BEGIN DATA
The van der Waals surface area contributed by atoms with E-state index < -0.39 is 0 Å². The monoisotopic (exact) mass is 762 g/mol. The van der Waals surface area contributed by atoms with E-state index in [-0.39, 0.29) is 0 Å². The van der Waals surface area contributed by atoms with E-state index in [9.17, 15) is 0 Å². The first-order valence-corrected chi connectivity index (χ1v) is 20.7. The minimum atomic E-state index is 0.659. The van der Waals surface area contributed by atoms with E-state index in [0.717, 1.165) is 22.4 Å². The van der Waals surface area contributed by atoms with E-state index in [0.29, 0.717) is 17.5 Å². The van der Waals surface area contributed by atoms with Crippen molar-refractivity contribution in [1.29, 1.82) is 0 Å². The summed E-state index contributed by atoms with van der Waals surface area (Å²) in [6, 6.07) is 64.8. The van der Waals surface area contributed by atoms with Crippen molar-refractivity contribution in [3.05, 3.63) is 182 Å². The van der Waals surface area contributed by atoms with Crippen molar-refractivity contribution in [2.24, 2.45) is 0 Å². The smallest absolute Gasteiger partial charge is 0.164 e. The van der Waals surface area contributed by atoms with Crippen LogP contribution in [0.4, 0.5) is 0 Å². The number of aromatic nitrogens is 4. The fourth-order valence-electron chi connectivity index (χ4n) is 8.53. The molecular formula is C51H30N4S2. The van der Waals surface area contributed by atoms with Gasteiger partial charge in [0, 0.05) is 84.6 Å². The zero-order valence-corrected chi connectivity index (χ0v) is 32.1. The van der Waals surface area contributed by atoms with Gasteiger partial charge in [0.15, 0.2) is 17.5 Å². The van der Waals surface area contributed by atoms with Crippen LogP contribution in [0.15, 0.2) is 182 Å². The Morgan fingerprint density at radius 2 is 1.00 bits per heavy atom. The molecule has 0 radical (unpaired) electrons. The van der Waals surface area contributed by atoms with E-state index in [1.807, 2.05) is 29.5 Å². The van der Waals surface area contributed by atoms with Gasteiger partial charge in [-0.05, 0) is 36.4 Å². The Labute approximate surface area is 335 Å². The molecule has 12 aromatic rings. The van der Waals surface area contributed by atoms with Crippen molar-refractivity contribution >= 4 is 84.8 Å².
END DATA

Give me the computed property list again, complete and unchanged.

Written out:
The van der Waals surface area contributed by atoms with E-state index < -0.39 is 0 Å². The monoisotopic (exact) mass is 762 g/mol. The van der Waals surface area contributed by atoms with E-state index in [-0.39, 0.29) is 0 Å². The van der Waals surface area contributed by atoms with E-state index in [9.17, 15) is 0 Å². The first-order valence-corrected chi connectivity index (χ1v) is 20.7. The minimum atomic E-state index is 0.659. The van der Waals surface area contributed by atoms with E-state index in [0.717, 1.165) is 22.4 Å². The van der Waals surface area contributed by atoms with E-state index in [0.29, 0.717) is 17.5 Å². The van der Waals surface area contributed by atoms with Crippen molar-refractivity contribution in [1.29, 1.82) is 0 Å². The summed E-state index contributed by atoms with van der Waals surface area (Å²) in [6, 6.07) is 64.8. The van der Waals surface area contributed by atoms with Crippen molar-refractivity contribution in [3.05, 3.63) is 182 Å². The van der Waals surface area contributed by atoms with Crippen molar-refractivity contribution in [2.24, 2.45) is 0 Å². The smallest absolute Gasteiger partial charge is 0.164 e. The van der Waals surface area contributed by atoms with Crippen LogP contribution in [0.4, 0.5) is 0 Å². The number of aromatic nitrogens is 4. The fourth-order valence-electron chi connectivity index (χ4n) is 8.53. The molecular formula is C51H30N4S2. The van der Waals surface area contributed by atoms with Gasteiger partial charge in [0, 0.05) is 84.6 Å². The zero-order valence-corrected chi connectivity index (χ0v) is 32.1. The van der Waals surface area contributed by atoms with Gasteiger partial charge in [0.15, 0.2) is 17.5 Å². The van der Waals surface area contributed by atoms with Crippen LogP contribution in [0.15, 0.2) is 182 Å². The Morgan fingerprint density at radius 2 is 1.00 bits per heavy atom. The molecule has 0 radical (unpaired) electrons. The van der Waals surface area contributed by atoms with E-state index in [1.807, 2.05) is 29.5 Å². The van der Waals surface area contributed by atoms with Gasteiger partial charge in [-0.05, 0) is 36.4 Å². The Labute approximate surface area is 335 Å². The molecule has 12 aromatic rings. The van der Waals surface area contributed by atoms with Crippen molar-refractivity contribution >= 4 is 84.8 Å².